Sunday, December 31, 2006

In name of Almighty, it’s time for charity

Published in Deccan Chronicle/Asian Age on Sunday, 31 Dec 2006:
By Syed Akbar
Hyderabad: Bakrid or Id-ul-Adha is not just a festival of ritual
sacrifice. It is a festival of charity too.
Like the other grand Muslim festival of alms giving or Id-ul-Fitr, Bakrid
brings cheers to millions of poor people living across the globe and pours
in charity enough for several orphanages and madrasas to fend themselves
for a few months.
The tradition of sacrifice dates back to the grand prophet, Hazrat Ibrahim
(peace be upon him), known to Jews and Christians as Abraham. The meat of
sacrificial animals is divided into three parts. One part is distributed
among friends and relatives, the second part is meant for the poor and
needy and the third portion is for self consumption.
It has been a tradition among Muslims right from the times of the Holy
Prophet, Hazrat Muhammad (peace and blessings of God be upon him) to
donate the skin of the sacrificial animal. The skin or the proceeds from
its sale is to be donated to orphanages, madrasas or charitable
Estimates show that over five million animal skins are distributed during
the Bakrid in India alone. The largest donation in the form of skin comes
from Mumbai, followed by Hyderabad by virtue of their large Muslim
In Andhra Pradesh, skins worth Rs 30 crore are donated among charitable
institutions. If valued the meat portion distributed among the poor and
needy runs into Rs 400 crores. This figure for the whole of India means a
few thousand crores. According to Muhammad Saleem, former Andhra Pradesh
Wakf board chairman and vice-president of the All-India Jamiat-ul-Quraish,
about 20 lakh sheep and buffaloes are sacrificed on Bakrid and the
subsequent two days.
"The idea behind celebrating Islamic festivals is not just to rejoice but
to remember the pangs and troubles of the havenots. God Almighty has given
so much to us and it is our duty to remember the unfortunate ones at least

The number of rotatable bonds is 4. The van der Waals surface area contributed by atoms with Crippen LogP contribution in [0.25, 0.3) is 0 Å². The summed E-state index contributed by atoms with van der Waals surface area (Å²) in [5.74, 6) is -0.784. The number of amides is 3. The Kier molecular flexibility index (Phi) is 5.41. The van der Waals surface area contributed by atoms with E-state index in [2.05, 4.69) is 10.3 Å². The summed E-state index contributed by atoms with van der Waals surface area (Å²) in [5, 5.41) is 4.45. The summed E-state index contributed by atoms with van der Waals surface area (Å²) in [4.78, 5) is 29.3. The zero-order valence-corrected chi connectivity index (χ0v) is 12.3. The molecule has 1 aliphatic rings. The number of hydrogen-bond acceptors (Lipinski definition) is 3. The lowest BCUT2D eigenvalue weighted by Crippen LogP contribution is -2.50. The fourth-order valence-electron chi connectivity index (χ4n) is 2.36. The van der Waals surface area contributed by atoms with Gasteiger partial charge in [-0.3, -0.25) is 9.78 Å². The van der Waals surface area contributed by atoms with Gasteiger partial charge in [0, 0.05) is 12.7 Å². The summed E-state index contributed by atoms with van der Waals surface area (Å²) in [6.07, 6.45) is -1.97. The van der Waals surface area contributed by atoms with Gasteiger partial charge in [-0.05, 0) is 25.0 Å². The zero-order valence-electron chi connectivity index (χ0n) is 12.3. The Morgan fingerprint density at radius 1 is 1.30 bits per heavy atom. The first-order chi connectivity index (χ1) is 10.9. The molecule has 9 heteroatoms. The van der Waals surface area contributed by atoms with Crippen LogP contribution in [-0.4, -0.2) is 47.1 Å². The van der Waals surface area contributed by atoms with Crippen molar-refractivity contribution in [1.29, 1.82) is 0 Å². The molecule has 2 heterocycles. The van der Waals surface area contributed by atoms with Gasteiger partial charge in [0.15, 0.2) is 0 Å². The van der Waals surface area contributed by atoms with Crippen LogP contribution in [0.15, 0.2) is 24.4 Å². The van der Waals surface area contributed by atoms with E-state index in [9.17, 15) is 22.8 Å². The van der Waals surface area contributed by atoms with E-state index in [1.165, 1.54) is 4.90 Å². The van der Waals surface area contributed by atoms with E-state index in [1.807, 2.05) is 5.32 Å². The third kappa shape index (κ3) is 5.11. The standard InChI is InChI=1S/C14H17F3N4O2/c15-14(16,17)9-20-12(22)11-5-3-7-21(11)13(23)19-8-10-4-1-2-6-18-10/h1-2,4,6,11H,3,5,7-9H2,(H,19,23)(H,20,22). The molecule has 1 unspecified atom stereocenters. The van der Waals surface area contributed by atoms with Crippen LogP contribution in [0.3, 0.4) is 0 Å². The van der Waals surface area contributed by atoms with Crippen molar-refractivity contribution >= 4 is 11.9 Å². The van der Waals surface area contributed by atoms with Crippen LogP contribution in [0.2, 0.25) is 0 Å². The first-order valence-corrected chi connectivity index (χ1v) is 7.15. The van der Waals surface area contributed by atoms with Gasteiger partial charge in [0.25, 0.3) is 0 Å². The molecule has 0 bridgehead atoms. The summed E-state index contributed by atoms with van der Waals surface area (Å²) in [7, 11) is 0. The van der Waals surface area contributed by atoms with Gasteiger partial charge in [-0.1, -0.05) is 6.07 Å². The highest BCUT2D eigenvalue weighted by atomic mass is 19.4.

on the Id days. Besides the skin of animals, one-third of the meat is also
distributed among the poor. Mosques are not qualified to receive donation
of skins or the sale proceeds from them. Festivals are for people and the
poor have a greater right over the charity," observes Moulana Hafiz Syed
Shujath Hussain.
Besides individual sacrifices of animals, sacrifice is also
institutionalised in Hyderabad and other parts of the country. Several
charitable and Zakat organisations have been collecting the cost of the
animal for sacrifice from those who cannot do the same on their own. The
facility is being largely utilised by non-resident Indian Muslims,
particularly those living in the West.
The Hyderabad Zakat and Charitable Trust is collecting Rs 2,400 per sheep
for sacrifice on Bakrid.
There is also a provision for distribution of the entire meat among the
poor, in case the person is an NRI.
Moulana Shaik Najeeb Ahmad says the sacrifice of animals on the Bakrid is
more than just a ritual. The Almighty tests the person sacrificing the
animal whether it is being done with pure intentions or as a show or pomp.
"The Almighty makes it clear in the Holy Quran that neither the blood nor
the flesh of sacrificial animals reach Him. It is the piety and pure